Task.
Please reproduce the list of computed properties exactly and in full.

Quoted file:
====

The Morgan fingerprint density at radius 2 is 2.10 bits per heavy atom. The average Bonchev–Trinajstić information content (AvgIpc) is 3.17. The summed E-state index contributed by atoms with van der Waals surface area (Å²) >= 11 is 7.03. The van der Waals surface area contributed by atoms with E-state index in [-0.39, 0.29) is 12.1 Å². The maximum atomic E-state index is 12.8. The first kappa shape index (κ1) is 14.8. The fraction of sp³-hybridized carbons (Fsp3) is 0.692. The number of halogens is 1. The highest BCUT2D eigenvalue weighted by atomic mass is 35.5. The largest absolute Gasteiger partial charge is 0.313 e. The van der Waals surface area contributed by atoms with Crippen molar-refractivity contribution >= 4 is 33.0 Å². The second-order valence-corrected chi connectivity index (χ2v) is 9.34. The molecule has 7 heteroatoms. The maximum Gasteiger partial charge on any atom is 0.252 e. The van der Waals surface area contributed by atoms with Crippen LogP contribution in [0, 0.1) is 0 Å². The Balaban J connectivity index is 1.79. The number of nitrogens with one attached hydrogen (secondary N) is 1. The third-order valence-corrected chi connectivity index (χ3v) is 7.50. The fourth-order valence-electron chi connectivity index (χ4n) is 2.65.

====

The Morgan fingerprint density at radius 2 is 2.10 bits per heavy atom. The average Bonchev–Trinajstić information content (AvgIpc) is 3.17. The summed E-state index contributed by atoms with van der Waals surface area (Å²) >= 11 is 7.03. The van der Waals surface area contributed by atoms with E-state index in [-0.39, 0.29) is 12.1 Å². The maximum atomic E-state index is 12.8. The first kappa shape index (κ1) is 14.8. The fraction of sp³-hybridized carbons (Fsp3) is 0.692. The number of halogens is 1. The highest BCUT2D eigenvalue weighted by atomic mass is 35.5. The largest absolute Gasteiger partial charge is 0.313 e. The van der Waals surface area contributed by atoms with Crippen molar-refractivity contribution >= 4 is 33.0 Å². The second-order valence-corrected chi connectivity index (χ2v) is 9.34. The molecule has 7 heteroatoms. The maximum Gasteiger partial charge on any atom is 0.252 e. The van der Waals surface area contributed by atoms with Crippen LogP contribution in [0, 0.1) is 0 Å². The Balaban J connectivity index is 1.79. The number of nitrogens with one attached hydrogen (secondary N) is 1. The third-order valence-corrected chi connectivity index (χ3v) is 7.50. The fourth-order valence-electron chi connectivity index (χ4n) is 2.65.